...such a thing as fictional branding. Is there? Why? Yes, there is. See how a conversation has started, all based on the fact that I packaged my philosophy, gave it a title that's very similar to wheat he's or fruit loops and then made it a product that people want to know more about and consequently me. So personal branding is about packaging who you are, what you do and how you do it in a way that other people can understand it, prefer it, share it, evangelize become your unpaid sales force, because they know exactly how to introduce you based on who you are, what you do and how you do it. Right. It sounds like a lot of the work that I do with BDB SASS companies when it comes to positioning and messaging. Yes, same fun basics. Right, we're establishing a personal brand, or corporate brand in that case. So I can see, you know, the similarities and how he would approach brand building, both on our personal perspective and corporately. Yeah, well, exactly. Okay, so both of US share a deep marketing background in I understand that you came from the journalism side of stuff and now are in the marketing space. I came from the theatrical side, if you will, because my degrees in theater of all things, but I discovered that I could write well and that people would pay me. Well. Does that make me a writer? Is That my personal brand? It influences my personal brand, but it's not at the core of who I am. Like if I get down to the first principal DNA level of who I am, the first word I'm going to throw out there is creative. I always have to be created, creative, whether I'm writing songs that no one listens to in my basement studio or if I'm presenting to a client, I'm always creative, entertaining and fun. You know stuff like this, that creativity affects every single thing I do. Now, writing is a tool I used to express my creativity and it also provides a handy, what I would call brandle, a brand handle for other people to understand. So if they say, Hey, that DP can Newton Guy, what's he do? While he's a writer and he's pretty funny, or he's really touching, or he understood our difficult concept and distilled it down into nuggets of truth that make it very easy, as very easy for us to go to market. So again, you're talking about working with SASS companies. Right, software is a service. If you got to convince me, because I've been buying boxed software for thirty years, tell me why I should buy spend fifteen dollars a month for your service. And in my mind I'm doing the well, let's see, if I bought that for ninety dollars, that converts to how many months and all that stuff, and I'm if I'm doing that conversation, that calculation, you've lost me. But if you're talking about the benefits that I can get from your service as software, then we can have a conversation, because it if you're talking to me about what I want, which are the benefits, not the features. We can talk about features on our third, fourth fifth date. But branding is about getting that state and then beginning a conversation. That creates a relationship and that relationship creates a lifetime of transactions. Right. I guess what fascinates me about personal branding these days of that it seems to be everywhere. I spent a lot of time on Linkedin and there is post after post about the importance of personal branding how to do it. I do wonder why there's so much fascination and personal branding, because I suspect it's been around for a long time and people have had personal brands for, you know, hundreds of years. I mean Beethoven had a personal brand. But I am curious about why it's become such a hot commodity. Is it a growth industry, so a lot of people have gravitated to being Gurus...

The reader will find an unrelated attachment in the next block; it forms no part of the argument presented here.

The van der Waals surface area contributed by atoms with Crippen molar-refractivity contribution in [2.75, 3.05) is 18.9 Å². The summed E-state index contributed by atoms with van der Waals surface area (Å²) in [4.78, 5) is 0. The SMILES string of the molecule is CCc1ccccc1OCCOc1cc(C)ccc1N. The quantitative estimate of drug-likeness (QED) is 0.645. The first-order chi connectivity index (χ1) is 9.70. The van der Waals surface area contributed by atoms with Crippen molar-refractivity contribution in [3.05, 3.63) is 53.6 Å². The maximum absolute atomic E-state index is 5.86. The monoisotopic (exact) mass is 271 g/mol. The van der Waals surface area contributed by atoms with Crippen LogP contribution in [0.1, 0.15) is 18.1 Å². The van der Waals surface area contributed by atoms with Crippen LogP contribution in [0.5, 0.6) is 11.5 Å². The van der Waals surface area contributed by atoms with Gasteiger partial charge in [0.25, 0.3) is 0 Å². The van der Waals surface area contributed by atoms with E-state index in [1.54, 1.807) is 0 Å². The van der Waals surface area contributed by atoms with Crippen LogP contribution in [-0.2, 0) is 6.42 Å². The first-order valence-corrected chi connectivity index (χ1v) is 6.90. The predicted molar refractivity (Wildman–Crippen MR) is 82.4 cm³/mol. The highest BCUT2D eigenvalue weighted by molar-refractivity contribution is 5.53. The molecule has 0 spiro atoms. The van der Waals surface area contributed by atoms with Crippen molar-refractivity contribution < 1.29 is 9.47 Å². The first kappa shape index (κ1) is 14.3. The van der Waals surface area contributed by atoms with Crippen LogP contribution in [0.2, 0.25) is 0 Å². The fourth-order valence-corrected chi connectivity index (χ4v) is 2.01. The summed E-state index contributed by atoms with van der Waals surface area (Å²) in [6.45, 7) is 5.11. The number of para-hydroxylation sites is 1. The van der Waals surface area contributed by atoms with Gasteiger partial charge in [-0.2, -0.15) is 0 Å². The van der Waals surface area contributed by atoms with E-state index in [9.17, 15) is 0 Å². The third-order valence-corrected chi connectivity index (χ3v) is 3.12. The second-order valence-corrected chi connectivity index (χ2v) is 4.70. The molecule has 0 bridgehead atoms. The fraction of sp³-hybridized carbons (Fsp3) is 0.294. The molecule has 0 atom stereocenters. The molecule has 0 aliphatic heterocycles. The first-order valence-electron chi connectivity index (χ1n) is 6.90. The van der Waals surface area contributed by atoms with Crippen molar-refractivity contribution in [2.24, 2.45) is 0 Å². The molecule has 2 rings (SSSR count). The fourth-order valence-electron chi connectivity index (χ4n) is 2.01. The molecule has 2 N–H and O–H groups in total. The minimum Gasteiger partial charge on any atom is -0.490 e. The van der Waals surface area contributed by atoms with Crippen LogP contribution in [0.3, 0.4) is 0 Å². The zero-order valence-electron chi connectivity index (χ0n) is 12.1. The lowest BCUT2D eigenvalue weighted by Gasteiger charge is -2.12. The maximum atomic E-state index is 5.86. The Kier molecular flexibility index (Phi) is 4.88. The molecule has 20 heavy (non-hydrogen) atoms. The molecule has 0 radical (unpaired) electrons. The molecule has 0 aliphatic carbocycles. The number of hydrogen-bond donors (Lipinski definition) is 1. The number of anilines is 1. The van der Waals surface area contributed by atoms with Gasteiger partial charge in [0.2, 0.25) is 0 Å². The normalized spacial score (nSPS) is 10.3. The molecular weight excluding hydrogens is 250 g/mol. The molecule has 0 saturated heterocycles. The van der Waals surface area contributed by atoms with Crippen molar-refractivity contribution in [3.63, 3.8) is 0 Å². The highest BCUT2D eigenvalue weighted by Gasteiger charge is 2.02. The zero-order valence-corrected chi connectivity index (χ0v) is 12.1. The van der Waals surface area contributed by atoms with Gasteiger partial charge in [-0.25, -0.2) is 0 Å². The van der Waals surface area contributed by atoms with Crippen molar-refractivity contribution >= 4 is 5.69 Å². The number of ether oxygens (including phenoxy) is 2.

...and consultants? Is it a result of the volatile economic conditions in which we live, or is there something else? Well, I think it's a combination of all those things. You know, the idea, as I said earlier, Tom Peters kind of throw it out there in one thousand nine hundred and ninety seven. It's had a lot of time to percolate through the culture. But a big thing that has happened is, and I don't think a lot of people are consciously aware of this, but there is a fear of commoditization, meaning if I'm a writer, I'm one of many, if I'm not known for anything, I'm just a writer that's easily replaced for someone who's either cheaper, younger, faster, whatever you perceive them to be, and I have less value to you, and you know this from branding you have. Basically, in my world, in the way I think there are two positions in the market, commodity or brand. Commodities are purchased for the lowest possible price, but brands command a premium. Now I all I have to do is is mentioned one company and you'll understand what I mean. Apple. I'm a huge appy of FISSIONADO and, by the way, I own apple stock, full disclosure, because I love that company. I started out on computers with a green screen with an a prompt where I had to type in Park Dot exc to park the heads on my hard drive I which I installed and it was a whopping ten twenty megabyte hard drive. I have photos on my phone right now that are bigger than that entire tire hard drive capacities was. So I'm not afraid of tear and stuff apart. But I've reached the point in my life where I value the apple it just works. I value the apple user experience focus. I love the design esthetic that they create. I don't love everything they do, but they are more aligned with what I choose to align with. Meanwhile, I know people my like my brother, happens to have more of an engineering mindset, and so he was all about what, why are you paying eight hundred dollars for a phone that has two hundred dollars where the components in it? And I said because it just works. It just works with my computers, which are all apple. It works with everything. It just works. I don't have to go into a config dot cisfile ever again in my life right. So that's a value to me and, by the way, I, the consumer, get to determine what is valuable. Right Apple has made it very easy for me to select them by being very clear in what their brand is. And they are a premium commodity, in some cases a super premium commodity. My macbook pro, which cost twozero, is, if you're an engineer, the same as a Dell Laptop. That cause eight hundred dollars, to which I say, Oh, Contrere Moan, for are they are not the same thing at all. Why? For All the reasons I just listed? No, what you're saying is what you're saying is that that a personal branding is important to even necessary if you are going to be if you want to position yourself as more than just a lowcost commodity. Yeah, you you have to, because I look. Obviously, if you're listening to this podcast, you don't know this, but I have this nice salt and peppery gray beard. I've been around this earth for quite a while and twice in my career I was hit with the what I like to call your x years. You're experienced, your expert, your expensive and therefore expendable, and anyone who's reached a certain age knows that if you lose a client, you look at the spreadsheet of how many people are getting paid what and you look for the guy at the top and say, we can have five of those for one of him. Let's get rid of him. And that happened to me twice because I was in an anonymous commodity, not necessarily to the the people I worked with directly, whether they were creatives in my creative group or with clients, but in general is it's easier to...